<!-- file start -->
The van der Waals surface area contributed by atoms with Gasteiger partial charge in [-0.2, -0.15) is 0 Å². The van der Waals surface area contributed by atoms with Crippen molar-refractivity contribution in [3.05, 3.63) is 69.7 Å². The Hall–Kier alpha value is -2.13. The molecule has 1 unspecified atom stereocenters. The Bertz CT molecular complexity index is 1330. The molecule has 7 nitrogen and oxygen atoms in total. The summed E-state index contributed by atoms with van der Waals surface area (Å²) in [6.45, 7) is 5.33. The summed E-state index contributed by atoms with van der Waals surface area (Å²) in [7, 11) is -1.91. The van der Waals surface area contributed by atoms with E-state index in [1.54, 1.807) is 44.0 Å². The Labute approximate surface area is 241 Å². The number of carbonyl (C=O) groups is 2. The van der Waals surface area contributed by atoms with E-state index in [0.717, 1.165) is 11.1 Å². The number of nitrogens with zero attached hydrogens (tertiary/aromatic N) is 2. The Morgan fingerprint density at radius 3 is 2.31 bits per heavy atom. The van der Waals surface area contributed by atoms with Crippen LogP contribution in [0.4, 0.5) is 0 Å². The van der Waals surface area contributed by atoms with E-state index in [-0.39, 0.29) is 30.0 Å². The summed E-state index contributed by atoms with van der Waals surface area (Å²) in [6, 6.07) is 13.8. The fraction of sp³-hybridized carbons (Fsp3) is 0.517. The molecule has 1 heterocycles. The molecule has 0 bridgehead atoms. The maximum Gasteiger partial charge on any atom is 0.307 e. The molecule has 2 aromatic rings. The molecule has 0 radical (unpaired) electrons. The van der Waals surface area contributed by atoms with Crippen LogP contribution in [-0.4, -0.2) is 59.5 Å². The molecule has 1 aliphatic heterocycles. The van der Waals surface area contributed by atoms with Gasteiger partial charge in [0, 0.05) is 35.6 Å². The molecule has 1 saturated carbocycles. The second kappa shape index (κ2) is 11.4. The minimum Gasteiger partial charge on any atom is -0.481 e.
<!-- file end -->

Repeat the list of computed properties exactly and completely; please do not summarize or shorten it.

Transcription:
The van der Waals surface area contributed by atoms with Gasteiger partial charge in [-0.2, -0.15) is 0 Å². The van der Waals surface area contributed by atoms with Crippen molar-refractivity contribution in [3.05, 3.63) is 69.7 Å². The Hall–Kier alpha value is -2.13. The molecule has 1 unspecified atom stereocenters. The Bertz CT molecular complexity index is 1330. The molecule has 7 nitrogen and oxygen atoms in total. The summed E-state index contributed by atoms with van der Waals surface area (Å²) in [6.45, 7) is 5.33. The summed E-state index contributed by atoms with van der Waals surface area (Å²) in [7, 11) is -1.91. The van der Waals surface area contributed by atoms with E-state index in [1.54, 1.807) is 44.0 Å². The Labute approximate surface area is 241 Å². The number of carbonyl (C=O) groups is 2. The van der Waals surface area contributed by atoms with E-state index in [0.717, 1.165) is 11.1 Å². The number of nitrogens with zero attached hydrogens (tertiary/aromatic N) is 2. The Morgan fingerprint density at radius 3 is 2.31 bits per heavy atom. The van der Waals surface area contributed by atoms with Crippen LogP contribution in [0.4, 0.5) is 0 Å². The van der Waals surface area contributed by atoms with E-state index in [-0.39, 0.29) is 30.0 Å². The summed E-state index contributed by atoms with van der Waals surface area (Å²) in [6, 6.07) is 13.8. The fraction of sp³-hybridized carbons (Fsp3) is 0.517. The molecule has 1 heterocycles. The molecule has 0 bridgehead atoms. The maximum Gasteiger partial charge on any atom is 0.307 e. The molecule has 2 aromatic rings. The molecule has 0 radical (unpaired) electrons. The van der Waals surface area contributed by atoms with Crippen LogP contribution in [-0.4, -0.2) is 59.5 Å². The molecule has 1 aliphatic heterocycles. The van der Waals surface area contributed by atoms with Gasteiger partial charge in [0, 0.05) is 35.6 Å². The molecule has 1 saturated carbocycles. The second kappa shape index (κ2) is 11.4. The minimum Gasteiger partial charge on any atom is -0.481 e.